Indications: Toothache, dyspepsia, hiatus hernia, gastritis, flatulent colic, irritable bowel syndrome, colitis, dysentery, intestinal parasites, upper respiratory tract viral infections, intermittent fever, cough, bronchitis, asthma, sinus headaches, sinusitis, hay fever, urolithiasis, inflammatory joint disease, gout, amenorrhea, dysmenorrhea, epilepsy, convulsions, hysteria, depression, shock, loss of memory, deafness, hysteria, neuralgia, numbness, eczema, general debility (Dash 1991, 148; Frawley and Lad 1986, 106; Nadkarni 1954, 36; Warrier et al 1994, 51; Weiss 1988, 44)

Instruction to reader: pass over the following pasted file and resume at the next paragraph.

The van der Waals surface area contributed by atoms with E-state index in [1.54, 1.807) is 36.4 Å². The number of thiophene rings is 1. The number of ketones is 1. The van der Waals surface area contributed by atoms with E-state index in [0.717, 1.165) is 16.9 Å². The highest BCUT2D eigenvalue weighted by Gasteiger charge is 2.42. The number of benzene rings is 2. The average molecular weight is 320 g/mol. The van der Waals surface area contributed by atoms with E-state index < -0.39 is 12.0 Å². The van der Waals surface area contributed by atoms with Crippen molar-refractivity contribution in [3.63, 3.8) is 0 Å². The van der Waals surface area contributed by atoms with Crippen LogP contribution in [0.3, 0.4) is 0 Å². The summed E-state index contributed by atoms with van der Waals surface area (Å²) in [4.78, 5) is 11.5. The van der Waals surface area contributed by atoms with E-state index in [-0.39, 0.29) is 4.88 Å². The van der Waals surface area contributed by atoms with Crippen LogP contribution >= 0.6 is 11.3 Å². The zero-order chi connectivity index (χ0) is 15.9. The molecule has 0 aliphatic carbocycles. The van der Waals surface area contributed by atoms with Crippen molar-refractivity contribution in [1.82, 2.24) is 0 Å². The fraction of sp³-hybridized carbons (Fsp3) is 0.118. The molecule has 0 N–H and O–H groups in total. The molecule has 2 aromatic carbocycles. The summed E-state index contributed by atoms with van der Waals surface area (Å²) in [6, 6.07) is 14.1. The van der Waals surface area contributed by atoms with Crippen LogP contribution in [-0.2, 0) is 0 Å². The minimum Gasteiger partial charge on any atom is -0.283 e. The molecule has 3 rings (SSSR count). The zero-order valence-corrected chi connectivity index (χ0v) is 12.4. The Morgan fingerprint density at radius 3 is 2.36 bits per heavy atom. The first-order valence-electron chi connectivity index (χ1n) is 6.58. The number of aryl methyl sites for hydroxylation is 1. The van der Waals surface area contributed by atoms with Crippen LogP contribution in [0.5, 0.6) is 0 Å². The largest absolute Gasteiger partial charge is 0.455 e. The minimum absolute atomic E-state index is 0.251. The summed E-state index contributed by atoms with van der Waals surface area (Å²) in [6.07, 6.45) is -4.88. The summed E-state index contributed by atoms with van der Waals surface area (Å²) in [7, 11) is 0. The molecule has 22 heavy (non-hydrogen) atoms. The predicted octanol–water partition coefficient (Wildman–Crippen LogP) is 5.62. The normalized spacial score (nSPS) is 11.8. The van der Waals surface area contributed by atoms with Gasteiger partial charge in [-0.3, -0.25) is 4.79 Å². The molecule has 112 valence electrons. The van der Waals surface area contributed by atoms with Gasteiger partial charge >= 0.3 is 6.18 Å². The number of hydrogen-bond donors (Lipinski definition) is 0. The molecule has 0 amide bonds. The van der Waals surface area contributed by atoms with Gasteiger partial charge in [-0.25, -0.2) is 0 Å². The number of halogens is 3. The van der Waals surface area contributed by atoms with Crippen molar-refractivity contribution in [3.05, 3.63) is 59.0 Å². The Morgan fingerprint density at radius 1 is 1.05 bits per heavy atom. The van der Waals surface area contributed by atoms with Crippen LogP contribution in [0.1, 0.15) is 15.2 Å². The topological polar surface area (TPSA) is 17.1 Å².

Contraindications: Caution should be used with the concomitant use A. calamus with benzodiazepines, barbituates, MAO inhibitors and anticonvulsants (Opdyke 1977). A. calamus is an emetic in large doses, and should be avoided in pre-existing cases of nausea and vomiting, and for this reason is also contraindicated in pregnancy. Care should be taken to avoid the use of the Asian (3n, 4n, 6n) species in patients with liver dysfunction due to beta-asarone content (Weiss 1988).